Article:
Fake It Until You Make It: Comic Relief in ARGO
24 February 2013
It is so rare that a movie about the movies is well-received. Typically, audiences and critics alike are unimpressed when Hollywood exposes itself for its own profit. Yet, Ben Affleck’s latest film, Argo, seems to be an exception. Argo dares to unmask the industry behind filmmaking (in 1970s America), highlighting the science behind, not only the science-fiction genre, but films in general; yet, a key to Argo’s success may be the comedic way the film embraces this unmasking.
In fairness, Argo is not simply a behind-the-scenes look at the movies. Instead, Argo is about the rescue of American hostages from Iran in the seventies. In November 1979, militants raided the United States Embassy in Tehran, Iran. Six Americans escaped the attacked and fled to the Canadian ambassador’s home to wait for rescue. Only trouble was, with tensions so high in 1979 Iran, there was no rescue plan. Affleck’s Argo, which embellishes this real-life event for entertainment’s sake, begins here and captures the story of Tony Mendez (Ben Affleck), a CIA consultant, hired to help formulate and execute a rescue plan to get the Americans home. After watching a science fiction film with his son one night, Mendez realizes he can use film as cover to free the American hostages. The plan is a long shot, but Mendez gets CIA approval and enlists the help of make-up artist John Chambers (John Goodman) and former movie producer Lester Siegel (Alan Arkin) to transform this plan for completely absurd to entirely possible. The team works painstakingly to create a “fake” movie, a science fiction fantasy entitled Argo. The plan: Mendez travels to Iran, connects with the hostages, assigns them new identities, as filmmakers, and escorts them home; thus, walking the most hunted people in Iran right out of the country in plain sight. Unfortunately, when Mendez arrives in Tehran and realizes how unstable and violent the atmosphere is the CIA begins to doubt how covert Mendez’s rescue operation actually is. With Iranians narrowing in on the hostages’ hiding spot, Mendez must stand alone and act quickly before time runs out.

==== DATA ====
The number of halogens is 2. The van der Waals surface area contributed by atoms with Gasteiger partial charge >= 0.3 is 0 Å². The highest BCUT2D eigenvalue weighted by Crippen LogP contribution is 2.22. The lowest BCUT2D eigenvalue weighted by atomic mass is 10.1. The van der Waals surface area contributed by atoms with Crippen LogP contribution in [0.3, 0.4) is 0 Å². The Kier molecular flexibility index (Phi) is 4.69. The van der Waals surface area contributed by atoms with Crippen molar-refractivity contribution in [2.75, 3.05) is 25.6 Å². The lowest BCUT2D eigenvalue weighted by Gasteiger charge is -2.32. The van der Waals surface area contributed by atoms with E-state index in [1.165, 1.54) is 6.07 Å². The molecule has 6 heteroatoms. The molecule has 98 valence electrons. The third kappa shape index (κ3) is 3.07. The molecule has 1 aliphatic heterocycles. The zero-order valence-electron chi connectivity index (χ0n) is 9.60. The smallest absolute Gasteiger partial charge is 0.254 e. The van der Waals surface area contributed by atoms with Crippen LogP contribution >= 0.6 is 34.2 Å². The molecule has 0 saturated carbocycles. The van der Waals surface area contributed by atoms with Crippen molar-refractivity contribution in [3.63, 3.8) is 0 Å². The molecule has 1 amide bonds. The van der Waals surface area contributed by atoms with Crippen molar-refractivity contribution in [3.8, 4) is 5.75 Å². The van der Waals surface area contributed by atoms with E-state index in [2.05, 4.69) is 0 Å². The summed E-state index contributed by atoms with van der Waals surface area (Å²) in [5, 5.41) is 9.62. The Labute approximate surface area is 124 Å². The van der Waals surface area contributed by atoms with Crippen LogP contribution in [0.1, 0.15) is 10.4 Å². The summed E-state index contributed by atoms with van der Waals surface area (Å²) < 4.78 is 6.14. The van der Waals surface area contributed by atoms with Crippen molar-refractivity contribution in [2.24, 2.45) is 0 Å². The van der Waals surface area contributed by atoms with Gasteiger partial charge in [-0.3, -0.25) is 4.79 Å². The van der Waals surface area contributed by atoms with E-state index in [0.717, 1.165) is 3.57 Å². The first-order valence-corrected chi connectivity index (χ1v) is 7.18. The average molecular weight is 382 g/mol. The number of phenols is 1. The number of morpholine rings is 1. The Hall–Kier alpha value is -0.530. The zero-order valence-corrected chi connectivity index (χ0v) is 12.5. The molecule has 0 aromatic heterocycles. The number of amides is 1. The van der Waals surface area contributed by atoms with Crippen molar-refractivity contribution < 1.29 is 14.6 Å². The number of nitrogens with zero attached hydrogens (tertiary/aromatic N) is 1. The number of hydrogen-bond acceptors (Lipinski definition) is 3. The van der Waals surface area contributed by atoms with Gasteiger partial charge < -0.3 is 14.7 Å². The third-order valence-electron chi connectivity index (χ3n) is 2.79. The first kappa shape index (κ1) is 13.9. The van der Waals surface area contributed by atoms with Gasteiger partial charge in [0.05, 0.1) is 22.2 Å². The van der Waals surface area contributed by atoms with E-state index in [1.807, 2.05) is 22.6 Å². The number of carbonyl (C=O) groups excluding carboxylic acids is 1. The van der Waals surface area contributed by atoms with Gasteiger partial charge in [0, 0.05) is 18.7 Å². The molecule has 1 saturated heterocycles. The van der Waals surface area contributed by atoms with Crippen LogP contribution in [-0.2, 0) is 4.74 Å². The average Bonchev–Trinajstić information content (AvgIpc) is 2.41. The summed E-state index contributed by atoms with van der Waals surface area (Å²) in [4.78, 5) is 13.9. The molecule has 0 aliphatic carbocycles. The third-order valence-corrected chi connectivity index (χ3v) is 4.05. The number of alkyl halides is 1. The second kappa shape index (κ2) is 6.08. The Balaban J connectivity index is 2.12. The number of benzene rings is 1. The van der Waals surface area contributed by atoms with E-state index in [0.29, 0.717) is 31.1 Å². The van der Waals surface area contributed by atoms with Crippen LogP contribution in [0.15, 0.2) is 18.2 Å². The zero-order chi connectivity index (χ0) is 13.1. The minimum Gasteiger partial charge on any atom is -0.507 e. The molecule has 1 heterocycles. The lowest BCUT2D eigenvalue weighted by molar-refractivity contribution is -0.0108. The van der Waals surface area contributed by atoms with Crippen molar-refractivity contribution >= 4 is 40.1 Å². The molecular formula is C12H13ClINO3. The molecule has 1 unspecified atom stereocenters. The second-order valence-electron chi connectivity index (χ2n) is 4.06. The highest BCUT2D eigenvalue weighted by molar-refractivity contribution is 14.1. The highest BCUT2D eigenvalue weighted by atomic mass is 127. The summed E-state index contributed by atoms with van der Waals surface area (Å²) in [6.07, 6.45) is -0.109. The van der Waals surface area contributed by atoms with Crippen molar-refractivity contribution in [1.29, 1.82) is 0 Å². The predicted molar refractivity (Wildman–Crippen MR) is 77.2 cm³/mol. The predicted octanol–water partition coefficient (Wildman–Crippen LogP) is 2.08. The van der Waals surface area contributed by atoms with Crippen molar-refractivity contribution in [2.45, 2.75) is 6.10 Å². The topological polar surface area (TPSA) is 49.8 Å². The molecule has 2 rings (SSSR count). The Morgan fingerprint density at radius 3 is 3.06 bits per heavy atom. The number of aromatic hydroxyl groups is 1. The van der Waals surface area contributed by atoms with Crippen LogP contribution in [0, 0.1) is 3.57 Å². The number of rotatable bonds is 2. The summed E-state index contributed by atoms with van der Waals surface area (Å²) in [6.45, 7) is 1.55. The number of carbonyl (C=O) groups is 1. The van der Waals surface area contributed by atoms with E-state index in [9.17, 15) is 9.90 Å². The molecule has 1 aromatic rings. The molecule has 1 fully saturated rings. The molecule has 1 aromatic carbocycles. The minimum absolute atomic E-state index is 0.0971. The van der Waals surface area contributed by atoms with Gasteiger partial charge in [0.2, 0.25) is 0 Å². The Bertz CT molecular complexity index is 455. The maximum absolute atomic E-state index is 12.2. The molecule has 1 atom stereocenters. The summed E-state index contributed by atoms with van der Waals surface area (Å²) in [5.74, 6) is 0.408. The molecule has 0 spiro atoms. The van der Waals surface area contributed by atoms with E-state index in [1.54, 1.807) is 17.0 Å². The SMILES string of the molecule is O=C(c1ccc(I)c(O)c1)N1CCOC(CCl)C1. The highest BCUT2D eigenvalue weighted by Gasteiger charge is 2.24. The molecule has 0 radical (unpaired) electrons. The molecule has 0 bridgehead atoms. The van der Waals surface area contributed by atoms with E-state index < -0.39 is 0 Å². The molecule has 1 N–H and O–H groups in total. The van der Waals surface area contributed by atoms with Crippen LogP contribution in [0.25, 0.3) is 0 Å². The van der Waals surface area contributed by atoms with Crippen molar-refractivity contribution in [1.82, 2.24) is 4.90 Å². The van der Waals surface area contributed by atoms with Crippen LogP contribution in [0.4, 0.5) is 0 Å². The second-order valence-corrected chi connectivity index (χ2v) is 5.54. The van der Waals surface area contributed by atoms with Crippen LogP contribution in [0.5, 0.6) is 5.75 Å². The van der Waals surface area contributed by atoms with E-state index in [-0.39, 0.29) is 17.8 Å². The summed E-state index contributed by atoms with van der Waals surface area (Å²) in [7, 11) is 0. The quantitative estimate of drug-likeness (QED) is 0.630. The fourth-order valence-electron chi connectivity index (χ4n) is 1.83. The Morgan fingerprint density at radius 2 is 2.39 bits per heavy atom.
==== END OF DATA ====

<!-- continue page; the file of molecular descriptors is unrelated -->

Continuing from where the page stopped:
As director, Affleck does not shy away from the tension, unrest, and violence in 1979 Iran, but he wisely uses comic relief to offset the anxiety in this fact-based political thriller. In doing so Affleck does not fall into the trap that movies about serious topics must be serious movies. Put another way, just because the primary content of the film is serious, it is not necessary to take the movie itself too seriously; the movie is not the event; the movie is a piece of entertainment. In Argo, Affleck handles the tumultuous hostage crisis appropriately, with a somber tone, maintained tension, and well-paced build to the film’s climax, but he also infuses the film with comic relief, and never avoids how hilariously ironic it is that he is making a film which highlights how ridiculous filmmaking can be.
Most of Argo’s comic relief comes from Alan Arkin and John Goodman, the film’s underrated dynamic duo. As a retired movie producer, Arkin’s snarky, blunt one-liners stun and amuse. And, as a Hollywood make-up artist, Goodman’s heartfelt cheerfulness is warm and relatable. Goodman is also full of one-liners, such as when Mendez worries about his ability to teach the hostages enough about their new Hollywood identities, particularly his ability to teach one of the hostages how to act like a film director. Chambers reassures Mendez with, “You can teach a research monkey to be a director in a day.” It is a funny enough line on its own, but that fact that John Goodman, an actor in the film, delivers the line to Ben Affleck, the film’s director, adds the additional layer of ironic humor to Argo.
These characters, John and Lester, are pivotal in deciding which “fake” film is right for this rescue plan. The picture they decide on is Argo, a science fiction fantasy adventure. They openly mock their preposterous “fake” movie, but they work diligently to turn this absurd guise into what could be a credible, legitimate film. Ironically, Argo is not only the “fake” film’s title; it is also Affleck’s actual film title, linking the “fake” and real films. Therefore, not only are the characters poking fun at the charade of their “fake” movie, they are also fearlessly jesting about the pretense of the actual movie. And, not only are the characters working diligently to shape a “fake” movie, the actors in Argo who are acting out this diligent work are doing so tirelessly to bring their actual movie to life. When looked at as this warped comedy of errors lens, the real Argo is as absurd as the “fake” Argo, and yet both films, in their respective contexts, prove to be successes.
To use Lester Siegel’s ideology, films are charades that will be successful by putting the most effective players in place and employing an effective formula that audiences crave; all other details (including historical inaccuracies) are forgivably overlooked. Affleck’s Argo follows this exact cinematic ideology. Tackling films within films in not an easy task to pull off. And while there are many reasons Argo prevails in this task, undoubtedly one of the leading reasons for Argo’s success is its use of comic relief.